The stages of making my purple flowery cabochon | Cara Jane Polymer Clay The stages of making my purple flowery cabochon | Cara Jane Polymer Clay

The stages of making my purple flowery cabochon

Posted on June 5, 2011

I have been asked a couple of questions about my purple flowery cabochon pendant so here’s a little more information  about how I made it. Looking at the colour differences due to the lighting in my pictures I really should go back to using my  photography set up but I took these pictures as a record for me rather than for sharing with you.

First I made 2 canes (typically I made them with little bits left over from another project so they were tiny and of course beautiful! If I had made them larger they wouldn’t have been so nice, it’s the cane law!).

The purple flower canes

I then hand formed a cabochon shape from scrap clay, starting with a ball shape which I cut in half and smoothed it down onto my work surface. I don’t get the shape perfect at this stage as it will be squashed about when I add the decoration.

I covered the scrap clay cabochon shape with thin slices of the cane pressing them in firmly once I am happy with their arrangement and not worrying too much about the distortion of the shape of the pendant. I use a knitting needle (a short double ended metal one, it’s my favourite smoothing tool) to smooth the cane slices so the joins were no longer visible. The cabochon then needs a little reforming (OK quite a lot sometimes!) and then gentle smoothing to remove finger marks. It is then baked, for more information about getting the ideal curing conditions  see my latest curing experiments

Cabochon after first baking, unsanded (yes this is a different one from pictures below)

When making this pendant I couldn’t decide whether to give it a border ‘frame’ or not. So I took a picture without then added one and took a picture with the border so I could compare side by side. I decided the ‘frame’ added to the look of the pendant so was worth the extra time.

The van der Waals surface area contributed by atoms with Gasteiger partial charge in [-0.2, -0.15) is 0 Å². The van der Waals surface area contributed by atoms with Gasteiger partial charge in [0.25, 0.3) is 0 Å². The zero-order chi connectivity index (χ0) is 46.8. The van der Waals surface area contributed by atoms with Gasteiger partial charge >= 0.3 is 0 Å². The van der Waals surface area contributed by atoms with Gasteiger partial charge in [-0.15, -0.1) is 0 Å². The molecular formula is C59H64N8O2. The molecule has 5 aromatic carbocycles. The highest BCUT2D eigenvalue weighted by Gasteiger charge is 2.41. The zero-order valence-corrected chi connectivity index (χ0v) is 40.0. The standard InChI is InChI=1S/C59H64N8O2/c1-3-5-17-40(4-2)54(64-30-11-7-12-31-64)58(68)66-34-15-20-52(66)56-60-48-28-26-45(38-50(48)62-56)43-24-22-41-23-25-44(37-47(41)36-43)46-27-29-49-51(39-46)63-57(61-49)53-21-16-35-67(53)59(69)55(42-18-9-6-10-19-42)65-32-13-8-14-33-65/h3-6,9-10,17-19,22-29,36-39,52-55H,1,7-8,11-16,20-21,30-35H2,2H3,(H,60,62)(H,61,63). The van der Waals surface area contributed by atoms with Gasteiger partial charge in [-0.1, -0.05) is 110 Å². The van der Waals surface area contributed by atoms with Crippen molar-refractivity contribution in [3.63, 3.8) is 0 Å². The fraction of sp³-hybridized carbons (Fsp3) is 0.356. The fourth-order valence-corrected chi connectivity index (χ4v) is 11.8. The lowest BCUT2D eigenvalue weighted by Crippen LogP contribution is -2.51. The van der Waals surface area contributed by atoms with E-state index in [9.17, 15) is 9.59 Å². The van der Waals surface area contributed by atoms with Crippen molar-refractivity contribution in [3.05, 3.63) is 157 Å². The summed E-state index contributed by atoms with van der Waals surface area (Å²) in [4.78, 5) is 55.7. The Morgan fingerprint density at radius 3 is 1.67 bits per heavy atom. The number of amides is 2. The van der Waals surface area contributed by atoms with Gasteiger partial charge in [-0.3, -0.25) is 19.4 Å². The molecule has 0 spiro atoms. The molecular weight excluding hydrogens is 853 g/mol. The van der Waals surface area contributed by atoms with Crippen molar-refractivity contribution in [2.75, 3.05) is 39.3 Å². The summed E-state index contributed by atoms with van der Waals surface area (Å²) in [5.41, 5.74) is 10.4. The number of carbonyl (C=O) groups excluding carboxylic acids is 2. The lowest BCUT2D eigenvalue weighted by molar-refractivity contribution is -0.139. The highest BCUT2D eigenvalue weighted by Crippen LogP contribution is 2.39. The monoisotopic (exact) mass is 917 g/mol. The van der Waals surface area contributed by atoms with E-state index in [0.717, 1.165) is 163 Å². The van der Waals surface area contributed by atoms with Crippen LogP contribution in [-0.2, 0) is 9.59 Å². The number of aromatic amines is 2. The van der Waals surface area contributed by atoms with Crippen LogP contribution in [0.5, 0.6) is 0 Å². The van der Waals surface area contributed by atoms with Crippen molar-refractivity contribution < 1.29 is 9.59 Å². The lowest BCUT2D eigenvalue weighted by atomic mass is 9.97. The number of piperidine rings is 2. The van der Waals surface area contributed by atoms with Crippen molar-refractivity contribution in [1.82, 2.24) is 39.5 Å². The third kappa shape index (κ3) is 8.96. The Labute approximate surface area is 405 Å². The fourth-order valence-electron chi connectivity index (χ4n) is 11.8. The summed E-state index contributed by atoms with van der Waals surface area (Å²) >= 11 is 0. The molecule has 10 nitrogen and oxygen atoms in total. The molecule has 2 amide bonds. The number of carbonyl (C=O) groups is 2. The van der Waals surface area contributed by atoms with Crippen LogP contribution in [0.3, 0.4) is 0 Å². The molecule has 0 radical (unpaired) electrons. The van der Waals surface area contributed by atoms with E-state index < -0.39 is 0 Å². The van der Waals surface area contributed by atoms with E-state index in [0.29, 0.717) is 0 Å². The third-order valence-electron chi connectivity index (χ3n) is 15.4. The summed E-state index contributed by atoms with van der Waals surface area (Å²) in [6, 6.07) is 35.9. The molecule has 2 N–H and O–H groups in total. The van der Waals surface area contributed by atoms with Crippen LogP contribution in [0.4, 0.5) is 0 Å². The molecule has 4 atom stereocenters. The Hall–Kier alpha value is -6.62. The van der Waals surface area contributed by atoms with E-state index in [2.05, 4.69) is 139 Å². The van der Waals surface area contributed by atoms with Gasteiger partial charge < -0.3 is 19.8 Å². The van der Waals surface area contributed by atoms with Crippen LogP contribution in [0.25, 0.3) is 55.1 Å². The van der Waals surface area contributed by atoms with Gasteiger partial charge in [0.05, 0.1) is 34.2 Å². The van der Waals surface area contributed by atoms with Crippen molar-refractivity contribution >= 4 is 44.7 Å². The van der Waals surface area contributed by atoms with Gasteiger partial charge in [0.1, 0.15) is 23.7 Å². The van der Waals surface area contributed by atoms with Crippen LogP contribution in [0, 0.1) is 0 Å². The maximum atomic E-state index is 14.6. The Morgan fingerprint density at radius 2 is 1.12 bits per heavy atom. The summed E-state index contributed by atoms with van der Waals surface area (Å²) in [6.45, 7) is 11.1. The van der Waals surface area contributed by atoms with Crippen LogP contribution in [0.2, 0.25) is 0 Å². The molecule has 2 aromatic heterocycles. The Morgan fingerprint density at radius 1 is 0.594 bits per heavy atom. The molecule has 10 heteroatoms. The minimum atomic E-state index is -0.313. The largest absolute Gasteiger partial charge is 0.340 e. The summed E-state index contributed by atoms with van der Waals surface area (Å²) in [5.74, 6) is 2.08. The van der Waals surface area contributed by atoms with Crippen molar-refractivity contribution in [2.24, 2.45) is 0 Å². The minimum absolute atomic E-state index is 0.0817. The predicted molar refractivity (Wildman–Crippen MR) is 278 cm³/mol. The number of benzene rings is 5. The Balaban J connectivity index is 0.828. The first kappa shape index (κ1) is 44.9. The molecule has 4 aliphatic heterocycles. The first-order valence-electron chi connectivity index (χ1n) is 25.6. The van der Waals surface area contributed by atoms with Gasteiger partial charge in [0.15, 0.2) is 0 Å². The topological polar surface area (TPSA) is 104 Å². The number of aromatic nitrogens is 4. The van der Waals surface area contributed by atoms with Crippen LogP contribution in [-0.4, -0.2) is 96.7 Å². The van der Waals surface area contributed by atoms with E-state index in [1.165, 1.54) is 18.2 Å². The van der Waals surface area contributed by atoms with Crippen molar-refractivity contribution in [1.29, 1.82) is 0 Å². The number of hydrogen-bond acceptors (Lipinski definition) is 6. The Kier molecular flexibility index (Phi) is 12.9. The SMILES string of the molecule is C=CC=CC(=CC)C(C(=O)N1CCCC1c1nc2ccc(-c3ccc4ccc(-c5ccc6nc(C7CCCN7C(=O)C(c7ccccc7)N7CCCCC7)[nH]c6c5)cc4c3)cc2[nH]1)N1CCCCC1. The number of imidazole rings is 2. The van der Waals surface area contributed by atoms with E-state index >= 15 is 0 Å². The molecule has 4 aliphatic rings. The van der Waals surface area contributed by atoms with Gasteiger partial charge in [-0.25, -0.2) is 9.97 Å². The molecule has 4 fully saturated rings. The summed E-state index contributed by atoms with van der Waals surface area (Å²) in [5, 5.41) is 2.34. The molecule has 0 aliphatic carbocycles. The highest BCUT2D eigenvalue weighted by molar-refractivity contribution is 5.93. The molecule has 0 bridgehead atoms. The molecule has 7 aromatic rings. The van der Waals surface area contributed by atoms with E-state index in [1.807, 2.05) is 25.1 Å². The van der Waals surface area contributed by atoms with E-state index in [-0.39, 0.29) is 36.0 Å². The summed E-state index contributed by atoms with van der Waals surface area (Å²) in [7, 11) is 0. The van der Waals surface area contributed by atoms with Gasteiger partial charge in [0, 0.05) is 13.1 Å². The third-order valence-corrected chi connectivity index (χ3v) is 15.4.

These pendants have been sanded but not buffed. I make the basic shape, bake and sand it then I add the backing, bail and a border. It’s then baked and  repolished with the last few grades of sand paper only and buffed with my homemade dremel buffing wheel. I have tested it out and found you don’t get a better shine particularly by sanding and rebaking but it does mean it is easier to sand right to the edge if there isn’t a border in the way. It is better to add the backing, bail and border to a baked cabochon as you don’t distort it whilst doing so.

Here’s the finished piece!

Hopefully that answered the questions, if you have any more feel free to ask either by comment here or email me (see the contact me link above or to the left). Also if you are having trouble leaving comments can you let me know – by email I guess.  Thanks



  1. Very, very pretty.

  2. That’s very nice, Cara! I love the color, too! 😀

  3. This is just gorgeous Cara!
    Have a great week.

  4. Very beautiful colors and design, love the shiny polished end result! Your canes are great. Not smeary, but sharp detail. Your a master!

  5. Thank you for the excellent information !! Cara you Rock I’m so tickled to have found such a super site

  6. Thank you all for your lovely comments, makes it all worth while. Cara x

  7. “The Cane Law” ROTFLOL SO True!!!!

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